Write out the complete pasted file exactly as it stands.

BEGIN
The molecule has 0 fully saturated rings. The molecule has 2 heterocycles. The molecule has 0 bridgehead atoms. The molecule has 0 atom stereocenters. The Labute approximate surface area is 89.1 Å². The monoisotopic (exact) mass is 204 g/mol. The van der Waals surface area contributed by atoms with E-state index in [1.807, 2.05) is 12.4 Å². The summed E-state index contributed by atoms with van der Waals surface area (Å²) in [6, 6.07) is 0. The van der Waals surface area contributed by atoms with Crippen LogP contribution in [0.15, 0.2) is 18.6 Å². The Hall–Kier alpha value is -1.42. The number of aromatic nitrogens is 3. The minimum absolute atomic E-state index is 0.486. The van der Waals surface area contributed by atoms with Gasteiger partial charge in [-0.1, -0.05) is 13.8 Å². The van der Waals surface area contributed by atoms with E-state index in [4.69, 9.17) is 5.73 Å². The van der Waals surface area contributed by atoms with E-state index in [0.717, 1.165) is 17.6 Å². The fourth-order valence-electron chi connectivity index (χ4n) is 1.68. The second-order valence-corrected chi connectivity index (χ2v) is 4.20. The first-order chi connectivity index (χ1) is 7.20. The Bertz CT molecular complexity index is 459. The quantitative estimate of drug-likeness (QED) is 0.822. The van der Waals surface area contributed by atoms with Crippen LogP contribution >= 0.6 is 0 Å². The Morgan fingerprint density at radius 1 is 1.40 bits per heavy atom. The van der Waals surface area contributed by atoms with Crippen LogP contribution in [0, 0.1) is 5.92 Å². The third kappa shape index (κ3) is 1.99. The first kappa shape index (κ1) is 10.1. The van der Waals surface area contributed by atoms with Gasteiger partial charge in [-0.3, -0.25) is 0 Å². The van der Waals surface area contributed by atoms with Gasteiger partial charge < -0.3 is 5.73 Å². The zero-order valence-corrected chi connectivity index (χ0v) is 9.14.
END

The molecule has 0 fully saturated rings. The molecule has 2 heterocycles. The molecule has 0 bridgehead atoms. The molecule has 0 atom stereocenters. The Labute approximate surface area is 89.1 Å². The monoisotopic (exact) mass is 204 g/mol. The van der Waals surface area contributed by atoms with E-state index in [1.807, 2.05) is 12.4 Å². The summed E-state index contributed by atoms with van der Waals surface area (Å²) in [6, 6.07) is 0. The van der Waals surface area contributed by atoms with Crippen LogP contribution in [0.15, 0.2) is 18.6 Å². The Hall–Kier alpha value is -1.42. The number of aromatic nitrogens is 3. The minimum absolute atomic E-state index is 0.486. The van der Waals surface area contributed by atoms with Gasteiger partial charge in [-0.1, -0.05) is 13.8 Å². The van der Waals surface area contributed by atoms with E-state index in [4.69, 9.17) is 5.73 Å². The van der Waals surface area contributed by atoms with E-state index in [0.717, 1.165) is 17.6 Å². The fourth-order valence-electron chi connectivity index (χ4n) is 1.68. The second-order valence-corrected chi connectivity index (χ2v) is 4.20. The first-order chi connectivity index (χ1) is 7.20. The Bertz CT molecular complexity index is 459. The quantitative estimate of drug-likeness (QED) is 0.822. The van der Waals surface area contributed by atoms with Crippen LogP contribution >= 0.6 is 0 Å². The Morgan fingerprint density at radius 1 is 1.40 bits per heavy atom. The van der Waals surface area contributed by atoms with Crippen LogP contribution in [0, 0.1) is 5.92 Å². The third kappa shape index (κ3) is 1.99. The first kappa shape index (κ1) is 10.1. The van der Waals surface area contributed by atoms with Gasteiger partial charge in [-0.3, -0.25) is 0 Å². The van der Waals surface area contributed by atoms with Gasteiger partial charge < -0.3 is 5.73 Å². The zero-order valence-corrected chi connectivity index (χ0v) is 9.14.